The story is told through the eyes of an anonymous torture victim of the Spanish Inquisition.  Following his trial he awakes to the utter darkness he was dreading:

‘My worst thoughts, then, were confirmed. The blackness of eternal night encompassed me. I struggled for breath. The intensity of the darkness seemed to oppress and stifle me. The atmosphere was intolerably close. I still lay quietly, and made effort to exercise my reason.’

From the outset, how beautifully he conveys the feeling of being completely alone and helpless in the darkness.  The reader is drawn into the feeling of claustrophobia and finds themself trying to breathe for him.  Several times throughout the story he falls unconscious only to awaken in a different situation within his personal dungeon.

We share in our narrators terror as he studies the indeterminably slow descent of the  razor-sharp pendulum towards his tightly bound torso, gripping the reader as we join him in his horrific situation.

‘Down — steadily down it crept. I took a frenzied pleasure in contrasting its downward with its lateral velocity. To the right — to the left — far and wide — with the shriek of a damned spirit! to my heart with the stealthy pace of the tiger! I alternately laughed and howled, as the one or the other idea grew predominant.’

To the horror of the pit – the pit of what? well I guess that is a question that only Poe would know the answer to.  Hell perhaps or worse … if there can be any worse.

‘I rushed to its deadly brink. I threw my straining vision below. The glare from the enkindled roof illumined its inmost recesses. Yet, for a wild moment, did my spirit refuse to comprehend the meaning of what I saw. At length it forced — it wrestled its way into my soul — it burned itself in upon my shuddering reason. O for a voice to speak! — oh, horror! — oh, any horror but this!’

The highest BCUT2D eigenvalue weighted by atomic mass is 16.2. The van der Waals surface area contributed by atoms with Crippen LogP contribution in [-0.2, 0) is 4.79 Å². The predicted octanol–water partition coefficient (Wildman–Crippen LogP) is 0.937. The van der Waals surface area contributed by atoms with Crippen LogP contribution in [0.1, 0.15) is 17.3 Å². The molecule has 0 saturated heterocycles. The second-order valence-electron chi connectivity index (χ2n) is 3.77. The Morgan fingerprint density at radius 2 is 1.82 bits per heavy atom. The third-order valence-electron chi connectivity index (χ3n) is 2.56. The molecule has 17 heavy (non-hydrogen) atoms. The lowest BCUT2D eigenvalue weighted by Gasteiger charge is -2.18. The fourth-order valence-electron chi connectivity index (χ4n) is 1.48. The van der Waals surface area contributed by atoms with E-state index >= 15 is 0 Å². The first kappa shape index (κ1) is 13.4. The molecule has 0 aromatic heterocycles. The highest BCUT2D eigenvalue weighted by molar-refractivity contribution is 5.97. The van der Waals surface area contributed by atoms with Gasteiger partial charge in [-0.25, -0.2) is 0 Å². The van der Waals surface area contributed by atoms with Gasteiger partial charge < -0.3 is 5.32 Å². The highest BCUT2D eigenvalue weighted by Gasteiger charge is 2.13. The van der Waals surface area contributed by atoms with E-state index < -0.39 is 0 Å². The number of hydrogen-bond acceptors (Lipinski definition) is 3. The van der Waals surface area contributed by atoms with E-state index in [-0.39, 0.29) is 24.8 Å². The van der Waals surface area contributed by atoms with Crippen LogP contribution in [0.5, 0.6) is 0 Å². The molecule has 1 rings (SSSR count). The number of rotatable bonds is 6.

I can only dream of being able to convey fear and emotion in the way Poe has in this story, but I will of course keep trying.

Read ‘The Pit And The Pendulum’, by Edgar Allan Poe:

http://www.literature.org/authors/poe-edgar-allan/pit-and-pendulum.html

 


The Hole is cert 12 for a reason

We all enjoy a bit of a scare including our two kids (age 7 and 9) so we recently relented and for movie night we chose The Hole.

I remember as a young child I liked nothing more than Scooby Doo because the frights were guaranteed and you could still sleep easy at night knowing that they weren’t really ghosts at all, no it was always some psychotic nut case in a mask (so much better).

The Hole is about a family who rent a house in the suburbs and come across a trap door in the basement.  After removing all the padlocks they find it is covering a bottomless pit.  Out of the darkness emerge some nasty characters that seem to feed off of your inner most fears.

Two sleepless nights later my daughter now wishes we had a hole in our basement (we don’t have a basement) but that only nice people would crawl out of it in the night (eeewww).  She also realized (which I was quite impressed by) that the point of the film was that if you faced your fears you will get over them.  Not bad for 7.

Enjoy 😉

The Kings Speech

I went to see The Kings Speech yesterday. I have to agree that Colin Firth’s portrayal of King George VI was excellent.  How he managed to carry off that speech impediment so well is beyond me.  HBC was also good although not my favorite actress, I think she is over cast. She seems to be in everything lately, but she did do a great job in her role as the Queen Mother.  It looks like there are a couple of decent films coming up.  I was interested to see Graham Greene’s ‘Brighton Rock’ is coming out soon although I think I may have to read the book first. Also the new Clint Eastwood film ‘Hereafter’, a supernatural thriller with Matt Damon looks very interesting too.